TOPSHOT - Steam rises from the White Island volcano in Whakatane on December 10, 2019, after a volcanic eruption the day before. - New Zealand's Prime Minister Jacinda Ardern expressed "unfathomable grief" on December 10 after a volcanic eruption on a popular tourist island that is thought to have claimed 13 lives. (Photo by Marty MELVILLE / AFP) (Photo by MARTY MELVILLE/AFP via Getty Images)
WHAKATANE, NEW ZEALAND - DECEMBER 10: Floral tributes are placed on a fence at the Whakatane Wharf on December 10, 2019 in Whakatane, New Zealand. 5 people are confirmed dead and several are missing following the volcanic eruption at White Island on Monday. (Photo by Phil Walter/Getty Images)
WHAKATANE, NEW ZEALAND - DECEMBER 10: Public look out towards the coast from the Whakatane Wharf on December 10, 2019 in Whakatane, New Zealand. 5 people are confirmed dead and several are missing following the volcanic eruption at White Island on Monday. (Photo by Phil Walter/Getty Images)
WHAKATANE, NEW ZEALAND - DECEMBER 10: Floral tributes are placed on a fence at the Whakatane Wharf on December 10, 2019 in Whakatane, New Zealand. 5 people are confirmed dead and several are missing following the volcanic eruption at White Island on Monday. (Photo by Phil Walter/Getty Images)
WHAKATANE, NEW ZEALAND - DECEMBER 10: A women grieves after placing flowers on a fence at the Whakatane Wharf on December 10, 2019 in Whakatane, New Zealand. 5 people are confirmed dead and several are missing following the volcanic eruption at White Island on Monday. (Photo by Phil Walter/Getty Images)
SYDNEY, AUSTRALIA - DECEMBER 10: Australian Prime Minister Scott Morrison with Foreign Minister Marise Payne addressing media at Kirribilli House on December 10, 2019 in Sydney, Australia. Three Australians are feared amongst the dead and several are injured or missing following a volcanic eruption at White Island in the Bay of Plenty on Monday. (Photo by James D. Morgan/Getty Images)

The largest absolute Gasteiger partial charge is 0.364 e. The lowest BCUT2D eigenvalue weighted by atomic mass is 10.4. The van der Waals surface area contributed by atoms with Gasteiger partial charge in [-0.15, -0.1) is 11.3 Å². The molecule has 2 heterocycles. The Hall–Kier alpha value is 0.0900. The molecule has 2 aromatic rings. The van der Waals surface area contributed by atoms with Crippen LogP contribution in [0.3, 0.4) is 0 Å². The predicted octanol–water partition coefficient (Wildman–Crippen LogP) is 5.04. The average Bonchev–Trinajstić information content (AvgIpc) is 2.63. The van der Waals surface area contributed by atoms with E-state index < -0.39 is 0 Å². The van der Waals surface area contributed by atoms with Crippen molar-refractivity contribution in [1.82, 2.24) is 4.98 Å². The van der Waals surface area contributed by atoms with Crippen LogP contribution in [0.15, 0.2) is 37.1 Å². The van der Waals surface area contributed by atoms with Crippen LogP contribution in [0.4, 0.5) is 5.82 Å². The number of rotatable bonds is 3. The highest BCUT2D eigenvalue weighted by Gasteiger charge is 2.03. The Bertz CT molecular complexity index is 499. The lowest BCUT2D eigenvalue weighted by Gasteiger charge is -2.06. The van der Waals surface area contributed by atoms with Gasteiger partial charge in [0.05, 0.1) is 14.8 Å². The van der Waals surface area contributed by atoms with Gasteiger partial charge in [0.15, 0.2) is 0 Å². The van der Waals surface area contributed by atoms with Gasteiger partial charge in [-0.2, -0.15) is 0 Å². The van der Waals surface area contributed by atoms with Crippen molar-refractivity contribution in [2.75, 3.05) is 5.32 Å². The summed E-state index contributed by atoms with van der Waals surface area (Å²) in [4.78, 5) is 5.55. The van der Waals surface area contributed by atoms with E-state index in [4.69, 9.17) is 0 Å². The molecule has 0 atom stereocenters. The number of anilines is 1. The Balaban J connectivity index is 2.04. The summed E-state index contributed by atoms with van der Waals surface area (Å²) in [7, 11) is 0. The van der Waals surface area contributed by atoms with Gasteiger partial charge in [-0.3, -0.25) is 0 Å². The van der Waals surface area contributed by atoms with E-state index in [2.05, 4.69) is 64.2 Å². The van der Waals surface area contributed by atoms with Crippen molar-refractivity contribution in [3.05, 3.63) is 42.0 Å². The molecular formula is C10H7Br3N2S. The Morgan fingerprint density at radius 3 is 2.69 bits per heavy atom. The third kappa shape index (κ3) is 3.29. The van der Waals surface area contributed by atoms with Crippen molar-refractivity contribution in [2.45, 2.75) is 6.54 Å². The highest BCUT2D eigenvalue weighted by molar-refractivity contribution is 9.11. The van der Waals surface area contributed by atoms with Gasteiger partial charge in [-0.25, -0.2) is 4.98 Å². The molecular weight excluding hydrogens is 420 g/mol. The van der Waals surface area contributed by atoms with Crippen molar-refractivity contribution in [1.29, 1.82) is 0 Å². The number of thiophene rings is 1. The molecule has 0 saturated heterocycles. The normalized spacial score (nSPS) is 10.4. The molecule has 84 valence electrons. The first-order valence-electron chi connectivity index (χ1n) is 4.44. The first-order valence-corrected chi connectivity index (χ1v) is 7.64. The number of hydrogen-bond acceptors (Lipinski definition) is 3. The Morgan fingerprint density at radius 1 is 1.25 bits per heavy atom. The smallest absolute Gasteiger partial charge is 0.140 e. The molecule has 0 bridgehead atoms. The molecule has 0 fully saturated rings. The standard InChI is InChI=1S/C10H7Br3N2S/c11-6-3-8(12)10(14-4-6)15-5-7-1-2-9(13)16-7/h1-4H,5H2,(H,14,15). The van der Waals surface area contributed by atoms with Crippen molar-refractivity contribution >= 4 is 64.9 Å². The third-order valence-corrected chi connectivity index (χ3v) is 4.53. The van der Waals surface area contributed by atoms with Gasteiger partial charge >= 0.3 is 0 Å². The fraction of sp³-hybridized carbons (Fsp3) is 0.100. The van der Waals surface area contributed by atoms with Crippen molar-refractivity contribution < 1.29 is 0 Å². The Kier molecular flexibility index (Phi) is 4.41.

WHAKATANE, NEW ZEALAND - DECEMBER 10: Smoke and ash rises from a volcano on White Island early in the morning on December 10, 2019 in Whakatane, New Zealand. Five people are confirmed dead and several people are missing following a volcanic eruption at White Island on Monday. (Photo by John Boren/Getty Images)
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Irene de Claro, a mother of four, worried about her father, who stayed in their village in Agoncillo town in Batangas while the rest of the family fled in panic.

“My father is missing. We don’t know too what happened to our house because the ash was up to our knees, it was very dark and the ground was constantly shaking when we left,” de Castro told The Associated Press in Batangas. “Most likely there’s nothing for us to return to. We’re back to zero.”

On Monday, flight operations partially resumed, but airport officials told NBC News they were closely monitoring volcanic activity and could suspend operations at any time.

Government work and classes in schools in a wide swath of towns and cities were also suspended, including in Manila.

Taal had been restive for months until it suddenly rumbled back to life over the weekend, blasting steam, ash and pebbles up to nine miles into the sky, according to the Philippine Institute of Volcanology and Seismology.

The government volcano-monitoring agency raised the danger level around Taal three notches to level 4, indicating “an imminent hazardous eruption.”

It said Monday the volcano continued to erupt, producing “weak sporadic lava fountaining” and generating steam-laden plumes about 1.2 miles tall.

The office of President Rodrigo Duterte warned of the health risks of volcanic ashfall, which can cause irritation and breathing problems, particularly among the elderly and children. Residents in affected areas are being told to use face masks or wet cloth when going outside.

The president’s own plane had difficulty taking off after the eruption caused zero visibility in some areas in the south, Philippine News Agency reported Monday.

One of the world’s smallest volcanoes, Taal is among two dozen active volcanoes in the Philippines, which lies along the so-called Pacific “Ring of Fire,” a seismically active region that is prone to earthquakes and volcanic eruptions.